From opposite ends of the 20th century, from Europe – Vienna – to America – New York, the lives and works of Egon Schiele and Jean-Michel Basquiat are fascinating for their fleetingness and their intensity.

Both died aged 28. In under a decade, they became major figures in the art of their century. They are linked by their destiny and their fortune, that of a short-lived body of work, the impact and permanency of which have few equals. Their formidable output can be explained by their passion for life which today, in the 21st century, has made them real “icons” for new generations. The vital necessity of art is the main element in these two exceptional bodies of work.

“I will get to a point where one will be alarmed by the greatness of each of my ‘living’ works”, wrote Schiele. Breaking with the academic system, he rejected previous models. For him “there is no modern art, but rather there is only one art that is eternal”*.

For its part, the work of Jean-Michel Basquiat, first painted on walls, cannot be understood separately from the revolt which animates it, the will to disrupt the established order and escape from canons and hierarchies. “Royalty, heroism and the streets” were Basquiat’s subjects for his art. Presented separately in two different sequences, these exhibitions respect the specific context of each body of work, two moments which were as rich as they were different from each other.

For Schiele, Vienna in 1900, the capital of the Austro-Hungarian empire, a leading centre of intellectual and artistic life marked by the Secession, the jugendstil and the birth of an effervescent intellectual and artistic modernity. For Basquiat, New York in the early 1980s, with the vitality of its underground scene, urban downtown culture, and questions relative to art and identity.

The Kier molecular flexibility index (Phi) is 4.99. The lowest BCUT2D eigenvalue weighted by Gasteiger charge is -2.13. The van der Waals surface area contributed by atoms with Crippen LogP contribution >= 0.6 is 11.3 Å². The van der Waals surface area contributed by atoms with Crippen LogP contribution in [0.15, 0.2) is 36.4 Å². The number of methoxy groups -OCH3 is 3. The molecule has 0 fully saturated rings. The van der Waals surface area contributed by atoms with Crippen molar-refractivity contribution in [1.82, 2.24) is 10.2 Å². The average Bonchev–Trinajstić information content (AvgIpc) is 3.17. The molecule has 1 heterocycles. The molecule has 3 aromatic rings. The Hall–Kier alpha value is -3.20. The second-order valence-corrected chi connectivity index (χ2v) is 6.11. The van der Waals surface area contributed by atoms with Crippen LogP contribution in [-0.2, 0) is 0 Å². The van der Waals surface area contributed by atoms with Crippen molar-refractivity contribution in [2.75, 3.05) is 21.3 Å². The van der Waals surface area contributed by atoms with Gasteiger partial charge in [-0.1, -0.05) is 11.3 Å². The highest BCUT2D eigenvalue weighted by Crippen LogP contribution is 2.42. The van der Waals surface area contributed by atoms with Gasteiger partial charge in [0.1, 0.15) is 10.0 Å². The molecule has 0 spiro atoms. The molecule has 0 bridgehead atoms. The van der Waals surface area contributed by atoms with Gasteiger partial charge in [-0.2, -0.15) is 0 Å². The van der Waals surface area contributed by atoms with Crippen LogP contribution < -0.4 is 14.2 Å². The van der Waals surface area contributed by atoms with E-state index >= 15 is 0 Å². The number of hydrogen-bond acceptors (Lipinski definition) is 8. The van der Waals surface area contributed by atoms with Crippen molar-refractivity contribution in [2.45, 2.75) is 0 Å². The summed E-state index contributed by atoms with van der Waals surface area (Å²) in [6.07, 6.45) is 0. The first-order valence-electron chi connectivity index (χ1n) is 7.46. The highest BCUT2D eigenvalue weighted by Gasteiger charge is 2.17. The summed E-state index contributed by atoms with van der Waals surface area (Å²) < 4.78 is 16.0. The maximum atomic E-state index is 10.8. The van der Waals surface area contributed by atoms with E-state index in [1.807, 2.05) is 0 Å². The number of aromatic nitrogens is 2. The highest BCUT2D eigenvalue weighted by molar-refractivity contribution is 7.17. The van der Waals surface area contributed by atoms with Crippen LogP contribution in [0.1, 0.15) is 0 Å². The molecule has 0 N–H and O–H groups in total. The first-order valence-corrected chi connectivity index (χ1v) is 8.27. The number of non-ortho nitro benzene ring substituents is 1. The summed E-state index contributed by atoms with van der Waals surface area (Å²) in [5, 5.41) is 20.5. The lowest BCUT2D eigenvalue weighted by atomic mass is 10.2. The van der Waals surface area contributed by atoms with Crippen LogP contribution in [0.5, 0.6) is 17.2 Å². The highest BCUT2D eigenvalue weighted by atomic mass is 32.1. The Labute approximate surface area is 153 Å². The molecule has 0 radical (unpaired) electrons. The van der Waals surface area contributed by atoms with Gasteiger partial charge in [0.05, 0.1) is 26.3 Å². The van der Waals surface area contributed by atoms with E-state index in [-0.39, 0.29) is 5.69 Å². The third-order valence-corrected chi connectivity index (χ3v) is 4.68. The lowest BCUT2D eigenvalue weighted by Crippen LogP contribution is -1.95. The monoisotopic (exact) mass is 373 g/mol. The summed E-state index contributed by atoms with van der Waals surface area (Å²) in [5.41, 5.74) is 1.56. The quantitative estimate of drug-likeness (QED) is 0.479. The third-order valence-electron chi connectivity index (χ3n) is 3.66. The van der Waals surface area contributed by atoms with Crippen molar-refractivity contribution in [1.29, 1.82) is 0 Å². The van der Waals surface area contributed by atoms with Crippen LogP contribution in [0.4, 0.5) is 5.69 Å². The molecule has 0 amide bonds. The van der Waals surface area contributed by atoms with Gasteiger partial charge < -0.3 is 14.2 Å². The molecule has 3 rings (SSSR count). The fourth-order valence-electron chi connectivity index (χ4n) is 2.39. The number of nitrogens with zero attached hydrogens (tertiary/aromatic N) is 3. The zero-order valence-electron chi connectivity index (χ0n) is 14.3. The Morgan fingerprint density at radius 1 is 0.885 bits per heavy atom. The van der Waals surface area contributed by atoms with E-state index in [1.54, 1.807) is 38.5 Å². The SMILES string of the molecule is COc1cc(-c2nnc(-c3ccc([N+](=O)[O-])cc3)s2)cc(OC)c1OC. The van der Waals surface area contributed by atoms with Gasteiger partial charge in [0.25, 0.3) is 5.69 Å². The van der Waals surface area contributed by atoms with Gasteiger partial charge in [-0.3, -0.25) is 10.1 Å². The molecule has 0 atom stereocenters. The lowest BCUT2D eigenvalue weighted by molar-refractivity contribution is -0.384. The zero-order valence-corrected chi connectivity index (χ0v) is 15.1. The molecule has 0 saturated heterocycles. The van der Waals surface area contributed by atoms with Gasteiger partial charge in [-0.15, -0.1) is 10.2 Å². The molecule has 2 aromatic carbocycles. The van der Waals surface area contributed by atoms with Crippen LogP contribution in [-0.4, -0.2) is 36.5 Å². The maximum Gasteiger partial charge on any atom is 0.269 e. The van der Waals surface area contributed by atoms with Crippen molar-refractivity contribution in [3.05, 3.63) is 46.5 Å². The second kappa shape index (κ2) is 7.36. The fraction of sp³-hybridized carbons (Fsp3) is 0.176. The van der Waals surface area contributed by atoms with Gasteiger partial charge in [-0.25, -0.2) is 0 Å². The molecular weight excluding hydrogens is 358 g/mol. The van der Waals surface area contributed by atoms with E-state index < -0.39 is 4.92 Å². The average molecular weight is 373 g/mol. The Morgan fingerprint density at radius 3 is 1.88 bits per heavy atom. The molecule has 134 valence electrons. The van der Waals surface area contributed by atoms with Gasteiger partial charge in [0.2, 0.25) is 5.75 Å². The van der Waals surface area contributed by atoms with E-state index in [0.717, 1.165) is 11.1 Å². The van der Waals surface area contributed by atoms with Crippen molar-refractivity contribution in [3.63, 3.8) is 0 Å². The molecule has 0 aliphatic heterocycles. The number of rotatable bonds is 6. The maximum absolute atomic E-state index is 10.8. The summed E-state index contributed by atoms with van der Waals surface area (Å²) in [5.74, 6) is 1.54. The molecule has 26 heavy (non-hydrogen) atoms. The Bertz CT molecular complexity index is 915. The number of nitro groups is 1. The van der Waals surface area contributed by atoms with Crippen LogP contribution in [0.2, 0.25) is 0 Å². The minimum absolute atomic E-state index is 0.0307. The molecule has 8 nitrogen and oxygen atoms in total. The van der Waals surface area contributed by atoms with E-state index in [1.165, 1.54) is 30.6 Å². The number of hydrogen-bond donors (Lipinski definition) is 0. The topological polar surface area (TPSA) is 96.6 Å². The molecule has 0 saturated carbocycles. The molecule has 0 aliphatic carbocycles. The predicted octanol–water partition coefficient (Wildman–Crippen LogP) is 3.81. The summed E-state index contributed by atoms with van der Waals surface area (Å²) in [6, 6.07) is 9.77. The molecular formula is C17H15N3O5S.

In their uniqueness, these two presentations are in line with one of the Collection’s four themes: the subjective and expressionist vision of the artist. As Suzanne Pagé remarked, “Through the permanency of the portrayals, the two exceptionally intense bodies of work dazzlingly and irreducibly translate a deep and deeply incarnated distress, by means of a particularly striking line. With Schiele, a distorted and tortured line raises worrying questions and dares to express crude sexuality by way of implacable introspection and the harsh gaze he trains on himself and on his models, with whom he identified. The premonition of tragedy is everywhere.

With Basquiat, a line infused with youthful impetus and carried by real rage aims to impose the presence of the black figure, following the artist’s painful realisation of its absence in the world of art, and particularly in museums”.

With Egon Schiele, it is the first time that the Fondation Louis Vuitton has dedicated a monograph to an “historical” artist. It is also the first time that it has hosted a exhibition of this size devoted to a single artist, Jean-Michel Basquiat, a strong presence in the Collection. The Fondation thereby reiterates its will to anchor its commitment to current creation in a historical perspective.